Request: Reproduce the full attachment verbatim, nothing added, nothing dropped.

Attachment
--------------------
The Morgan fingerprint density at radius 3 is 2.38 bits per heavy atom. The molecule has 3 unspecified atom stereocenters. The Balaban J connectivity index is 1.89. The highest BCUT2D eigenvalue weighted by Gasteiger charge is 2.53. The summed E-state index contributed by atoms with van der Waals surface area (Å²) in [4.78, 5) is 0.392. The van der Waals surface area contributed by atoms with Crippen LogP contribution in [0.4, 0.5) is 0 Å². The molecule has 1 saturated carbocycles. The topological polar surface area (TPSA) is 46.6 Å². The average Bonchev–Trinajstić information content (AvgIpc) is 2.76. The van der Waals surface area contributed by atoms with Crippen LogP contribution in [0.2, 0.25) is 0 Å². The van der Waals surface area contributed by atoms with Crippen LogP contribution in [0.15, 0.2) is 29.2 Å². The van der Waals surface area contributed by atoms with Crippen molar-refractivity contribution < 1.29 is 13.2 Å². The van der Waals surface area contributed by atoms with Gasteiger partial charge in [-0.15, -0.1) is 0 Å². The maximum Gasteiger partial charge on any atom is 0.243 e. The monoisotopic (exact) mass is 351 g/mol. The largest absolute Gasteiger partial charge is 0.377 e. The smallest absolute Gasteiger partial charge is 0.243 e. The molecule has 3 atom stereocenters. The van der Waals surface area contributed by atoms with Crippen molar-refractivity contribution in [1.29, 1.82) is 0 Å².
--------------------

The Morgan fingerprint density at radius 3 is 2.38 bits per heavy atom. The molecule has 3 unspecified atom stereocenters. The Balaban J connectivity index is 1.89. The highest BCUT2D eigenvalue weighted by Gasteiger charge is 2.53. The summed E-state index contributed by atoms with van der Waals surface area (Å²) in [4.78, 5) is 0.392. The van der Waals surface area contributed by atoms with Crippen LogP contribution in [0.4, 0.5) is 0 Å². The molecule has 1 saturated carbocycles. The topological polar surface area (TPSA) is 46.6 Å². The average Bonchev–Trinajstić information content (AvgIpc) is 2.76. The van der Waals surface area contributed by atoms with Crippen LogP contribution in [0.2, 0.25) is 0 Å². The van der Waals surface area contributed by atoms with Crippen LogP contribution in [0.15, 0.2) is 29.2 Å². The van der Waals surface area contributed by atoms with Crippen molar-refractivity contribution < 1.29 is 13.2 Å². The van der Waals surface area contributed by atoms with Gasteiger partial charge in [-0.15, -0.1) is 0 Å². The maximum Gasteiger partial charge on any atom is 0.243 e. The monoisotopic (exact) mass is 351 g/mol. The largest absolute Gasteiger partial charge is 0.377 e. The smallest absolute Gasteiger partial charge is 0.243 e. The molecule has 3 atom stereocenters. The van der Waals surface area contributed by atoms with Crippen molar-refractivity contribution in [1.29, 1.82) is 0 Å².